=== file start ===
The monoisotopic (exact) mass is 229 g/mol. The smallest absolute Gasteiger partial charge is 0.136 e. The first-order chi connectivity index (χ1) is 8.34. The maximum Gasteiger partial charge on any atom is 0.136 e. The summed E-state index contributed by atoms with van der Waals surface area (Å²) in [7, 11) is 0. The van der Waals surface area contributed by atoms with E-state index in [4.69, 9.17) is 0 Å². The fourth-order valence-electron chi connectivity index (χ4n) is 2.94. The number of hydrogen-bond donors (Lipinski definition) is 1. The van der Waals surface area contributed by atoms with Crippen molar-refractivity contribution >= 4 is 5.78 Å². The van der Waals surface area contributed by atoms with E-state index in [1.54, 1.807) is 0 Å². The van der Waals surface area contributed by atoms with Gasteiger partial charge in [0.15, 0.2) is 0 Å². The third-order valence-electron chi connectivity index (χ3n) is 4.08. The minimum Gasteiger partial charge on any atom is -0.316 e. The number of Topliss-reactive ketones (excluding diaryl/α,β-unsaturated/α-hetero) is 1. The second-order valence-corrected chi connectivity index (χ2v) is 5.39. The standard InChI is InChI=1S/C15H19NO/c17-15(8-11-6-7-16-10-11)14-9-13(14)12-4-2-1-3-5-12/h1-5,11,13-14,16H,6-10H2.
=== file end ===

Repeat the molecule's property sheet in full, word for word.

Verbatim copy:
The monoisotopic (exact) mass is 229 g/mol. The smallest absolute Gasteiger partial charge is 0.136 e. The first-order chi connectivity index (χ1) is 8.34. The maximum Gasteiger partial charge on any atom is 0.136 e. The summed E-state index contributed by atoms with van der Waals surface area (Å²) in [7, 11) is 0. The van der Waals surface area contributed by atoms with E-state index in [4.69, 9.17) is 0 Å². The fourth-order valence-electron chi connectivity index (χ4n) is 2.94. The number of hydrogen-bond donors (Lipinski definition) is 1. The van der Waals surface area contributed by atoms with Crippen molar-refractivity contribution >= 4 is 5.78 Å². The van der Waals surface area contributed by atoms with E-state index in [1.54, 1.807) is 0 Å². The van der Waals surface area contributed by atoms with Gasteiger partial charge in [0.15, 0.2) is 0 Å². The third-order valence-electron chi connectivity index (χ3n) is 4.08. The minimum Gasteiger partial charge on any atom is -0.316 e. The number of Topliss-reactive ketones (excluding diaryl/α,β-unsaturated/α-hetero) is 1. The second-order valence-corrected chi connectivity index (χ2v) is 5.39. The standard InChI is InChI=1S/C15H19NO/c17-15(8-11-6-7-16-10-11)14-9-13(14)12-4-2-1-3-5-12/h1-5,11,13-14,16H,6-10H2.